Well, cost is a major hurdle as Audi will relieve customers of £1,240 for this optional extra. Yet that hasn’t stopped Honda from announcing its Honda e electric city car will come with this very technology as standard on all models. Honda says this approach cuts drag by 90% compared to normal mirrors. Along with other features such as flush-fitting door handles and glass, these marginal gains all add up to a significant improvement in the car’s ability to travel further on the same given charge it would manage otherwise.
It’s also significant that door cameras are being championed by electric cars. The technology fits in with the ethos of these vehicles and the people choosing them are generally early adopters willing to try new ideas. It’s part of the appeal of picking a car like the e-tron or Honda e.
However, there are clear benefits to having a car with virtual door mirrors. For starters, the camera can see into blind spots that a traditional mirror cannot. It can also offer a wider angle view and automatically adjust to the car’s speed and environment. Of course, there’s also the small but worthwhile improvement in economy and battery range to consider also.
Yet, there are some downsides to virtual mirrors. Most of these involve the human element as drivers have been used to traditional mirrors since they were invented. It’s intuitive to glance into a mirror and then return your vision to the road ahead. Also, the technology is incredibly simple and works every time unless the mirror is damaged or obscured, which are both easy and cheap to sort.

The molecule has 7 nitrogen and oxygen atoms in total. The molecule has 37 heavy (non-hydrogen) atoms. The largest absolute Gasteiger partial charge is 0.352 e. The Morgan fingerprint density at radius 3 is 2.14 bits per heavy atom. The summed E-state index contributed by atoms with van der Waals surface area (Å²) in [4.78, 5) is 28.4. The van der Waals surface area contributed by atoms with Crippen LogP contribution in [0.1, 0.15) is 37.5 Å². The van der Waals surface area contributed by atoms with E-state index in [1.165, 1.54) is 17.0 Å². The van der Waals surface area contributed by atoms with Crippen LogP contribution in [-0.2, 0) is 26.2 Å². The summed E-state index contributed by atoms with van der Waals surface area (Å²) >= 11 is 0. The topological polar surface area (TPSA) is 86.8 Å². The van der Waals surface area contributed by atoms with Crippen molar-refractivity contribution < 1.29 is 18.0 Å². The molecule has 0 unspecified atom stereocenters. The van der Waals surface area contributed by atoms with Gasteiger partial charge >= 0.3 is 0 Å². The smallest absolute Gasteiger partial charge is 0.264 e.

With a virtual camera, the cost of replacement will be noticeably higher and the work more complex. Also, having tried the Audi e-tron with its Virtual Mirror system, it’s not the natural experience one might hope for. The display cameras are mounted a little lower in the door than where your eyes automatically want to flick to. New drivers will not find this as they have no previous reference point, but existing drivers all report it takes a lot of getting used to look down rather than out of the Audi to see what’s behind.
The screens used for the Audi e-tron are also prone to glare from the sun, which normal mirrors don’t suffer from. Add in the risk of drivers looking at the screens for longer than at a mirror, which is an ingrained human response to screens, and there’s still some work to be done with door cameras.
This isn’t to single out Audi for criticism, it’s simply because Audi has been the first to market with a technology that still requires some finessing. Just as with infotainment touchscreens and satnav, it will improve quickly and dramatically, so passing judgment is best reserved for a few years down the line on this technology.
There seems little doubt that side view cameras will remain with us rather than being a fad. Their ability to reduce aerodynamic drag makes them too appealing to designers and engineers looking for those slim gains that are needed to make cars more efficient all the time. Consequently, we may well look back on the Audi e-tron’s Virtual Mirrors as another marker where science fiction turned into fact.